I’ve been using the following boolean search term to narrow down some documents: OR (violen* NEAR religio*). The idea is to find derivatives of “violence” near derivatives of “religion” in addition to other search terms. Running the NEAR search by itself works as expected. Adding the OR + parenthetical expression above returns hits with “violence” nowhere near, or completely independent of, “religion.” In fact, it’s as if the NEAR expression carries no meaning and the search becomes violen* OR religio*.
Pardon if the following is not sensical, but the information provided is limited and IMO it’s not clear what your search predicate is.
If it is
OR (violen* NEAR religio*)
DEVONthink will not parse it correctly because OR is disjunctive but not distributive. OR occurs between two terms.
OK, that’s helpful. You have the correct idea of the search, but just to be sure, let’s say my search is the following:
terrorism OR (violen* NEAR religio*)
Assume I have records with the following sample phrases:
- “terrorism is illegal”
- “one day I saw some violent guys and after closer inspection I determined they were also religious”
- “Man, that hockey game was really violent [1,000 words] I go to church because I’m religious.”
I want a Boolean search that returns 1 & 2 but not 3. I assumed that the search would give me a hit on “terrorism” for 1 and “violen* NEAR religio*” for 2, but nothing for 3. Your response has explained the fault in the search, so the question is how (or is it even possible) to search for 1 & 2 but not 3.
PS It’s worth noting that OR seems to work when followed by a quoted phrase, so is it just the parentheses that are the problem?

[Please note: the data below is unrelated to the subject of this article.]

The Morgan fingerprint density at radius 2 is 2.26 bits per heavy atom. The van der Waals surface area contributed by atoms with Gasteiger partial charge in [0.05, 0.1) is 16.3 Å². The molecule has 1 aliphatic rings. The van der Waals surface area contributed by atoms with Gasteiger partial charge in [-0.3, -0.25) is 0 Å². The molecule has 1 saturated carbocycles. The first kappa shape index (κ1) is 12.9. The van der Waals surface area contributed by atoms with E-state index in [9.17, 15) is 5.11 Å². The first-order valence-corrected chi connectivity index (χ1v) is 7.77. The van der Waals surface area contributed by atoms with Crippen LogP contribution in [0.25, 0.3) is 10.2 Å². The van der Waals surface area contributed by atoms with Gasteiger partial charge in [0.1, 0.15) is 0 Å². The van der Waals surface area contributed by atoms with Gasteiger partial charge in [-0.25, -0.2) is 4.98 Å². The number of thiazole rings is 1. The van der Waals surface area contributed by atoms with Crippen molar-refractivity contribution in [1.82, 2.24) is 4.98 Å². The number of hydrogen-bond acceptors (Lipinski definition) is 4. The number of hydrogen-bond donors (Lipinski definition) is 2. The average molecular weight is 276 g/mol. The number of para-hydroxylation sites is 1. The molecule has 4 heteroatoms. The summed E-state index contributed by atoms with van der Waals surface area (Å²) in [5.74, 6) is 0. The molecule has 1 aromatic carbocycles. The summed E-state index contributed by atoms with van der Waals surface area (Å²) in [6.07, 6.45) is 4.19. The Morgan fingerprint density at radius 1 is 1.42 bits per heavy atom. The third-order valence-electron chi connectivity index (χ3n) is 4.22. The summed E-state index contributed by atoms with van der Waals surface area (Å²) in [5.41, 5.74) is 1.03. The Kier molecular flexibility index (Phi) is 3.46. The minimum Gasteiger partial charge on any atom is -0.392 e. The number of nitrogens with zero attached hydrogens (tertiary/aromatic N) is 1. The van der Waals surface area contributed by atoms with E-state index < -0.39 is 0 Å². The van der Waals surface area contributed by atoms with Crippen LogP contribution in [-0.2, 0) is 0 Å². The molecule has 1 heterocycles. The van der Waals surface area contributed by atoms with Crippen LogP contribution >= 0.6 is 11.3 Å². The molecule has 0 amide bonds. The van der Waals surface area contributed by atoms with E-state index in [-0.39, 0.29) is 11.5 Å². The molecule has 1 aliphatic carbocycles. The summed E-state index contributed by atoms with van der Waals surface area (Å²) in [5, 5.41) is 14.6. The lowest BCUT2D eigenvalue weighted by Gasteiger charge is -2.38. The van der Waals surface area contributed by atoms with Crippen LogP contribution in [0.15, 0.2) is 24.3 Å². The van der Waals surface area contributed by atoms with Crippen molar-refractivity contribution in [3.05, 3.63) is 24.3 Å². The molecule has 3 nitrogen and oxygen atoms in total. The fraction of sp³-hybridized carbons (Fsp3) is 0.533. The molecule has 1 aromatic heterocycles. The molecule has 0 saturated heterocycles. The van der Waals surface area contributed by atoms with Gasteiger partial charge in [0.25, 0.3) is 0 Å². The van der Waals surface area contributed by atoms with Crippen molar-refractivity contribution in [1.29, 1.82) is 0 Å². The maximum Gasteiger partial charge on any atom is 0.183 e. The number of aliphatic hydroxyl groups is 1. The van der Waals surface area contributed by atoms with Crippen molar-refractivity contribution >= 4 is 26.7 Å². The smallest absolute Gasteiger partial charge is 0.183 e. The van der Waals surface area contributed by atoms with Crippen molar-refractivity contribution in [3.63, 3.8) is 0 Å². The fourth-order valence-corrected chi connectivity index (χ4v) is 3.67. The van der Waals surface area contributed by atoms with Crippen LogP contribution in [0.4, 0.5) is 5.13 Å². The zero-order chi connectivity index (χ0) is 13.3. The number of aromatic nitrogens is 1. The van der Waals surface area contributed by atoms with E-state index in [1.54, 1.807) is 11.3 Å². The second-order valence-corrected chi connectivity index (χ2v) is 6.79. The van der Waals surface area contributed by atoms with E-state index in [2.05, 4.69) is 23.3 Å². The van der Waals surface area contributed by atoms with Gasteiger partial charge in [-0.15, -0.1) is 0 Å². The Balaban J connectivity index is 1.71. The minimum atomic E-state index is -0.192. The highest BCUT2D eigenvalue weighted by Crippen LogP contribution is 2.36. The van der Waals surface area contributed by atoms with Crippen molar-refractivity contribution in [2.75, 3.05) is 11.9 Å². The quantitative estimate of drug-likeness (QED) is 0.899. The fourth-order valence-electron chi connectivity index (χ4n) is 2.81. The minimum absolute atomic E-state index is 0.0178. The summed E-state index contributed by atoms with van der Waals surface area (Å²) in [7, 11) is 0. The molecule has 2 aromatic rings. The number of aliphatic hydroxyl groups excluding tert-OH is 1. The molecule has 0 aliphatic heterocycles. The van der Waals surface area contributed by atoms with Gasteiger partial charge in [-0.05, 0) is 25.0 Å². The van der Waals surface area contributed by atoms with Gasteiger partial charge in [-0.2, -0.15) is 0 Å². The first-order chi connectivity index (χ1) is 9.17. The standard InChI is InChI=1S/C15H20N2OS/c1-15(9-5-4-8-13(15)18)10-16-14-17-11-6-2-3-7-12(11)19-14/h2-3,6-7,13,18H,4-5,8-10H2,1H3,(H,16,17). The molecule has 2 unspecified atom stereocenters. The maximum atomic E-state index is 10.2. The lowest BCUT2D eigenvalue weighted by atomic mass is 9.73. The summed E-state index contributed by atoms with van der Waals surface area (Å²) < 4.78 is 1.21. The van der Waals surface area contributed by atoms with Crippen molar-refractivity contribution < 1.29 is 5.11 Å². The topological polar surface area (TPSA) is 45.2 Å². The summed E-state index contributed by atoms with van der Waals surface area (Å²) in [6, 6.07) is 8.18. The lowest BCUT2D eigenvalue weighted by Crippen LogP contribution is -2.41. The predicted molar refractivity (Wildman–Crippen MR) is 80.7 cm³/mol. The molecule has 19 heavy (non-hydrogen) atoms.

I’m still stuck on this. I was able to successfully execute a search for
A OR (B AND C)
A OR (B NEAR C)
What’s the difference here? OR is distributive in the first example, no? It shouldn’t be because AND is higher priority because I’ve used parentheses, which is supposed to force that part of the search first, right?
(It’s worth pointing out that my Boolean logic isn’t necessarily up to speed. )
I’m not sure from this what “success” is, so I couldn’t answer directly what the failure is.
Perhaps this guidance from Help is useful in sorting the problem:
This indicates the terms in the parentheses are evaluated, and then ORd with the first term. (Thus, OR is not distributive; A is disjunctive with the results of (B C).) The default for “NEAR” is “within 10 words”, you can modify the scope by using “NEAR/n” where “n” is the number of words that define the neighborhood. On the other hand, “AND” is any presence of both terms in the document, regardless of the number of words between. So, we could infer that your first example might return more results than the second.